Nothing screams “quality” like the phrase “licensed game.” Unfortunately, it’s usually screaming the word “bad” immediately prior to it. Fir those unaware of his phenomenon, let’s just say that the Transformers movie adaptation isn’t exactly a forgotten gaming classic and somewhere in the New Mexico desert, thousands of buried copies of Atari’s ET game are making their point heard.It’s with some trepidation, then, that I dig into the Lost game. God knows they’ve tried to make it work, involving as many people from the show that showed any interest at all. Principal Lost writers, Lindelof and Cuse, have “plotted” the game – though the comics fan in me is cynically aware how little work a credit for “plot” actually requires, so you can be sure they weren’t placing much emphasis on this.
It’s all an attempt to seamlessly weave a new character into the story of Lost – an amnesiac photojournalist named Elliott, who is ostensibly one of the few survivors of Oceanic 815 we haven’t met on the TV series. You may remember the last time new Lost characters sprang forth from that particular limbo state, they found themselves buried alive after fairly severe rejection from the fans, so it’s a good job that no-one’s going to take this game remotely seriously.
And, see, there’s the problem. The absence of a substantial percentage of the TV show’s cast means that an aura of illegitimacy hangs over the game, making it hard to accept as a genuine part of the Lost canon. Admittedly, There’s probably not much of an alternative than to use stand-ins for the voices as they do, but it all contributes to a feeling that this game is really nothing more than sophisticated fan-fiction. While there’s a certain geeky glee to be had in visiting familiar island locations, it’s unfortunately not a feeling that carries well into the gameplay itself.
Translating Lost‘s signature flashback mechanic into the game was certainly a good idea, but in practice, it brings with it all the problems of the show – each flashback utterly breaks the rhythm of the game, slowing down the action on the island. The flashbacks require you to take a specific photo, and will loop endlessly until you get the required snapshot. Fair enough, if you don’t spend too long on it, but as you can imagine it has the potential to drive people to the brink of their sanity. Breaking the game into 7 mini-episodes was also a great idea and a nice nod to the show’s own episodic nature, but ultimately doesn’t really add anything beyond aesthetic quality.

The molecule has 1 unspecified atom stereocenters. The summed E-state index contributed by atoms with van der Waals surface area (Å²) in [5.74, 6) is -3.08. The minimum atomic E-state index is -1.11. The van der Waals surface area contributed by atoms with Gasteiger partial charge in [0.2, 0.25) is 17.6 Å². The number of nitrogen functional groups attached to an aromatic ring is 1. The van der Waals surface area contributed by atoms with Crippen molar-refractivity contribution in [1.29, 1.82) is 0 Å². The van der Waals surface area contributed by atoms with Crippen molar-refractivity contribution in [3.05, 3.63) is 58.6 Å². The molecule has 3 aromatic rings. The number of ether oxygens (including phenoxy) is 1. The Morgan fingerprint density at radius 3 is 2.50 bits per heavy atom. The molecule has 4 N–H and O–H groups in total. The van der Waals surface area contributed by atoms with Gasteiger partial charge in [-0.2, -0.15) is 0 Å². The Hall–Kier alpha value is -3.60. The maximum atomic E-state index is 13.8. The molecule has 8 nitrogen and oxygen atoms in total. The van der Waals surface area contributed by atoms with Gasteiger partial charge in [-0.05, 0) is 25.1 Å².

Speaking of aesthetics – the game does thankfully look really nice, at least when you’re outdoors. It’s a pity that the immediate thrill of seeing these locations realised in three dimensions doesn’t last long, as the game’s poor mechanics and acting aim to keep you constantly disappointed. Let’s hope you’re entertained by the fuse-arrangement minigame, because you’ll find yourself deep within it practically every time you want to open a new door anywhere. The adventure elements are thin, and the survival elements seem ridiculously tacked on – we all love the smoke monster, but it’s rarely this persistant, or easy to outrun.
Ultimately, a succession of technical and artistic failures culminates in making Via Domus a distinctly average affair. Even if you enjoy it enough to play the entire way through, you’ll likely find it remarkably short. Certainly there’s no reason to bother unless you’re a serious Lost fan, and even then, don’t count on enjoying it much.